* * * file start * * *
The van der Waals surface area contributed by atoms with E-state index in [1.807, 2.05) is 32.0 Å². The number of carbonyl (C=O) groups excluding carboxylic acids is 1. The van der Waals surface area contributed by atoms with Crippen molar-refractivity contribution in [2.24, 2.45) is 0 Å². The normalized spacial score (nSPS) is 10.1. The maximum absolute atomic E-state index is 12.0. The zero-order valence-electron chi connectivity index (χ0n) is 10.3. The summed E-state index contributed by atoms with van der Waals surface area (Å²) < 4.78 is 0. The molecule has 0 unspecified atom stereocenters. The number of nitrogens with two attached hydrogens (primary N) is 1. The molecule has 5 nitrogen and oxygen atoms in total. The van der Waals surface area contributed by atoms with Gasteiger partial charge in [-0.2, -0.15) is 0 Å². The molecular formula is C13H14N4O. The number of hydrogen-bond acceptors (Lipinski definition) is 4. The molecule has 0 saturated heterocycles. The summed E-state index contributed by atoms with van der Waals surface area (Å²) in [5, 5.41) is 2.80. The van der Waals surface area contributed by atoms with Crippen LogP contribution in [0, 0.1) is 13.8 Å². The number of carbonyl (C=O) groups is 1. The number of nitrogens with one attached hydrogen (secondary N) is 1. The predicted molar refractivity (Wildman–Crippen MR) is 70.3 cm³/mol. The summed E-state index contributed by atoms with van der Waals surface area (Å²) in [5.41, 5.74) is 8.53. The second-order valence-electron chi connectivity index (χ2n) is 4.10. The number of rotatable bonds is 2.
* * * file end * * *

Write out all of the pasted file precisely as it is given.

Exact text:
The van der Waals surface area contributed by atoms with E-state index in [1.807, 2.05) is 32.0 Å². The number of carbonyl (C=O) groups excluding carboxylic acids is 1. The van der Waals surface area contributed by atoms with Crippen molar-refractivity contribution in [2.24, 2.45) is 0 Å². The normalized spacial score (nSPS) is 10.1. The maximum absolute atomic E-state index is 12.0. The zero-order valence-electron chi connectivity index (χ0n) is 10.3. The summed E-state index contributed by atoms with van der Waals surface area (Å²) < 4.78 is 0. The molecule has 0 unspecified atom stereocenters. The number of nitrogens with two attached hydrogens (primary N) is 1. The molecule has 5 nitrogen and oxygen atoms in total. The van der Waals surface area contributed by atoms with Gasteiger partial charge in [-0.2, -0.15) is 0 Å². The molecular formula is C13H14N4O. The number of hydrogen-bond acceptors (Lipinski definition) is 4. The molecule has 0 saturated heterocycles. The summed E-state index contributed by atoms with van der Waals surface area (Å²) in [5, 5.41) is 2.80. The van der Waals surface area contributed by atoms with Crippen LogP contribution in [0, 0.1) is 13.8 Å². The number of carbonyl (C=O) groups is 1. The number of nitrogens with one attached hydrogen (secondary N) is 1. The predicted molar refractivity (Wildman–Crippen MR) is 70.3 cm³/mol. The summed E-state index contributed by atoms with van der Waals surface area (Å²) in [5.41, 5.74) is 8.53. The second-order valence-electron chi connectivity index (χ2n) is 4.10. The number of rotatable bonds is 2.